In his remarks, Nicholas focused on how the proposed expansion would significantly limit the ability of dealers to provide investment advice and recommendations to retirement investors. You can find his prepared remarks here.
Specifically, Nicholas spoke about how the BDA does not believe the proposed rule or the associated exemptions represent the right approach for improving the market for retirement investment advice and services. He further stated that the proposal naturally favors an investment advisory business model over a commission-based brokerage model.
BDA recommendations and concerns include the following:
- The BDA encourages and supports a harmonized multi-agency approach in which the DOL and SEC develop a uniform best interest standard of care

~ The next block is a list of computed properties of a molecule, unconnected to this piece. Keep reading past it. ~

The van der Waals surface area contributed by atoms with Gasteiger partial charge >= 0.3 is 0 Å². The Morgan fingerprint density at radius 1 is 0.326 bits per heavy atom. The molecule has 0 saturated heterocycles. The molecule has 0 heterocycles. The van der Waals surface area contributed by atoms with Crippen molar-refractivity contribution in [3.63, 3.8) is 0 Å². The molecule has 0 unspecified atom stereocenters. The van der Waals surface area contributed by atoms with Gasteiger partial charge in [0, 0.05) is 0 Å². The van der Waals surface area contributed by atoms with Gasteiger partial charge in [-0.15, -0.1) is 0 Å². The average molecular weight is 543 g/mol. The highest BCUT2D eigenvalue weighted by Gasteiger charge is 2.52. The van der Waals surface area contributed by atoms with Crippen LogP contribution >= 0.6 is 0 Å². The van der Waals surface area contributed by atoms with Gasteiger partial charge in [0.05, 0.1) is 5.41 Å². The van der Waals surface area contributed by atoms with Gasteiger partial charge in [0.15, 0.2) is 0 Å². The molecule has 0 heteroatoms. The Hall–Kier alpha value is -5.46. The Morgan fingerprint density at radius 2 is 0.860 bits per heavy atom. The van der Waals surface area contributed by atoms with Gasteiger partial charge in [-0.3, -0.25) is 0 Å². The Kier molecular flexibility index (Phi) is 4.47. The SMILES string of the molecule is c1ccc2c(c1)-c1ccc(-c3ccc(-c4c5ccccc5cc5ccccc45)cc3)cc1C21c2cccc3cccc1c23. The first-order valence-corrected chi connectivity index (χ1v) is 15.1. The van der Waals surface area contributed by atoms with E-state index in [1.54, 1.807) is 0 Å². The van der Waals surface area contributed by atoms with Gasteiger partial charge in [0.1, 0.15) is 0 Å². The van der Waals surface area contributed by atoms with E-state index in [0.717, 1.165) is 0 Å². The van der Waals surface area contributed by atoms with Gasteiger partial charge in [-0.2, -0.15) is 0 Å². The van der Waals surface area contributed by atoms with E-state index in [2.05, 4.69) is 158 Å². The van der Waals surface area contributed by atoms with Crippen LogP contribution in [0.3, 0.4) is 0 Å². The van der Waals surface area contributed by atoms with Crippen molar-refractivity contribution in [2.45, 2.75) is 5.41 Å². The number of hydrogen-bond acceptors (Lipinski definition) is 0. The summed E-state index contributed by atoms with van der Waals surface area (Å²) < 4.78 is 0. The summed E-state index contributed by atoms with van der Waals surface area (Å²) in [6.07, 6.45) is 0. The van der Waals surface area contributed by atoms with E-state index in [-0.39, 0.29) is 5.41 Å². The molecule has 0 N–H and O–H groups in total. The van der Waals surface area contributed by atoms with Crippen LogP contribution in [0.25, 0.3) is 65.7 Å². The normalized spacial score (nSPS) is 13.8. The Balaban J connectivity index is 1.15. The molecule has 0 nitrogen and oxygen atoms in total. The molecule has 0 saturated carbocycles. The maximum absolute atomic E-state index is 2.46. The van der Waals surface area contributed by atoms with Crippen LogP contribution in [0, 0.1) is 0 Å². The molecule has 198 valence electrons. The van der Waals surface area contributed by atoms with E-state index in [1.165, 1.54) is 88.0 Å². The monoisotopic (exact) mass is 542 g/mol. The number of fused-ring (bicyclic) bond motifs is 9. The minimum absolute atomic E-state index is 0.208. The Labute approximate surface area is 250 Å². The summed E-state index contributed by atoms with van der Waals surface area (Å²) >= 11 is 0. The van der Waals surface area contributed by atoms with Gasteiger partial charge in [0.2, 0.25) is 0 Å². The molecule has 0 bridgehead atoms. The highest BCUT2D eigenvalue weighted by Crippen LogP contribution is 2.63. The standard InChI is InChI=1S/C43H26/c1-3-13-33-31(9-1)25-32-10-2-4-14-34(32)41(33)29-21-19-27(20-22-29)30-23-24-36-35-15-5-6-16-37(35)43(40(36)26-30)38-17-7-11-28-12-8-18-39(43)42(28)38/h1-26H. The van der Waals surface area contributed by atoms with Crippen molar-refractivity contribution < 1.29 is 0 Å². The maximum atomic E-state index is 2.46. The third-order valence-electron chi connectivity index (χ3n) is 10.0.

- The BDA believes the Best Interest Exemption is not in the best interests of investors and is especially concerning given restrictions on transactions in taxable or tax-free municipal bonds
- The Principal Trading Exemption explicitly restricts investor asset choice and ignores the existing broker-dealer regulatory regime
In additional to Nicholas’ testimony, BDA has submitted a comment letter to the Labor Department regarding its request for comment. BDA’s letter recommends the DOL to take an alternative approach and urges the DOL work with SEC to craft a rules-based uniform best interest standard of care for investors generally, not just retirement investors.